William H. Wilbur

Born in Palmer, MA, September 24, 1888, Wilbur graduated from West Point and joined the Army from Palmer. He was a classmate of Charles de Gaulle at the French military academy École spéciale militaire de Saint-Cyr and fought in World War I.

Wilbur received the Medal of Honor for his actions in the invasion of North Africa and served for the remainder of the war, achieving the rank of brigadier general. He became deputy commander of the 36th Infantry Division during the Italian Campaign, took part in the Allied landings in Salerno and the subsequent fighting in 1943-1944. He retired from the Army in 1947.

After the war, he continued to be involved in international affairs, declining an advisory post, and in law enforcement, serving on the Chicago Crime Commission. He also wrote several books.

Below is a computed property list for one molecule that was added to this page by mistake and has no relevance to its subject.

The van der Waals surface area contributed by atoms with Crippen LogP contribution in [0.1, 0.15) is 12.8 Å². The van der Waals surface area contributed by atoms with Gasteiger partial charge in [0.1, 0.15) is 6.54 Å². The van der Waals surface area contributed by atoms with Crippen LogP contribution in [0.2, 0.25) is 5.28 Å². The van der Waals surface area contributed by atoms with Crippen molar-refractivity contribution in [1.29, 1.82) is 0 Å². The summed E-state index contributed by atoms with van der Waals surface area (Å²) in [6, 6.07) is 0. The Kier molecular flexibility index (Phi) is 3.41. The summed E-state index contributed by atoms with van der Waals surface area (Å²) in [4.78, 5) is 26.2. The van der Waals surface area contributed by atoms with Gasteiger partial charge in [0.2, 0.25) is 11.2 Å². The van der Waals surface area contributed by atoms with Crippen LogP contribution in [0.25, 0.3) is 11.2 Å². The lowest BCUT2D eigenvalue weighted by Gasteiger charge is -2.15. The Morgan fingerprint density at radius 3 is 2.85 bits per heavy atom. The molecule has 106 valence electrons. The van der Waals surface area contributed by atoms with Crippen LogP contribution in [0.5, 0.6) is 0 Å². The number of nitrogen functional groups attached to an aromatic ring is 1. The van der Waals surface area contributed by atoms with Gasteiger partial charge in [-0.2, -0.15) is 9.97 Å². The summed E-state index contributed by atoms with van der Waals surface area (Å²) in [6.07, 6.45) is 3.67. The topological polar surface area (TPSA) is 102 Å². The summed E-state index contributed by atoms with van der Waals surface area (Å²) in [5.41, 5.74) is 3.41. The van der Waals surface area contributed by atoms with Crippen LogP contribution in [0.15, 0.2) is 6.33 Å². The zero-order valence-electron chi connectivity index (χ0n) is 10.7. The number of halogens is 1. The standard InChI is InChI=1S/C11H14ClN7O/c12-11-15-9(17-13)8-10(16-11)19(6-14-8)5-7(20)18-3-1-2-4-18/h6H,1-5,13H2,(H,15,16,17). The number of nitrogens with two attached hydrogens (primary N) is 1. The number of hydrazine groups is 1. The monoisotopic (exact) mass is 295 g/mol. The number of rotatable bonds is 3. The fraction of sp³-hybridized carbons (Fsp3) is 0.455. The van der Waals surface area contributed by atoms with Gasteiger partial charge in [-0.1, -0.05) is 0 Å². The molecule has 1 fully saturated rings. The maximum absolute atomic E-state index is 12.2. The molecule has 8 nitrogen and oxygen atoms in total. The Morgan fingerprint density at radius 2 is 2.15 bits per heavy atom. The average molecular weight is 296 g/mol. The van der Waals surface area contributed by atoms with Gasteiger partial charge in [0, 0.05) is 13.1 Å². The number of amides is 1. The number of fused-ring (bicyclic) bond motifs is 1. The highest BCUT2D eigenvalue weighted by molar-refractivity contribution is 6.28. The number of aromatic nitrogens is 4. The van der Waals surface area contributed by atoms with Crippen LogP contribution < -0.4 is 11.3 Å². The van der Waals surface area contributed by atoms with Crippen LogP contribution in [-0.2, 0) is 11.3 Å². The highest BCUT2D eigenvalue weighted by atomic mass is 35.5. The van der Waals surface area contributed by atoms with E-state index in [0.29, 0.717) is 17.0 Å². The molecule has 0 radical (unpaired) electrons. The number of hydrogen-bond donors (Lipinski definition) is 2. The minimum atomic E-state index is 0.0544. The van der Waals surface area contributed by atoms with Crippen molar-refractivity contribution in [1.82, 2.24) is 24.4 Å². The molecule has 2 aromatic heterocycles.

Citation: For conspicuous gallantry and intrepidity in action above and beyond the call of duty. Col. Wilbur prepared the plan for making contact with French commanders in Casablanca and obtaining an armistice to prevent unnecessary bloodshed. On 8 November 1942, he landed at Fedala with the leading assault waves where opposition had developed into a firm and continuous defensive line across his route of advance. Commandeering a vehicle, he was driven toward the hostile defenses under incessant fire, finally locating a French officer who accorded him passage through the forward positions. He then proceeded in total darkness through 16 miles of enemy-occupied country intermittently subjected to heavy bursts of fire, and accomplished his mission by delivering his letters to appropriate French officials in Casablanca. Returning toward his command, Col. Wilbur detected a hostile battery firing effectively on our troops. He took charge of a platoon of American tanks and personally led them in an attack and capture of the battery. From the moment of landing until the cessation of hostile resistance, Col. Wilbur’s conduct was voluntary and exemplary in its coolness and daring.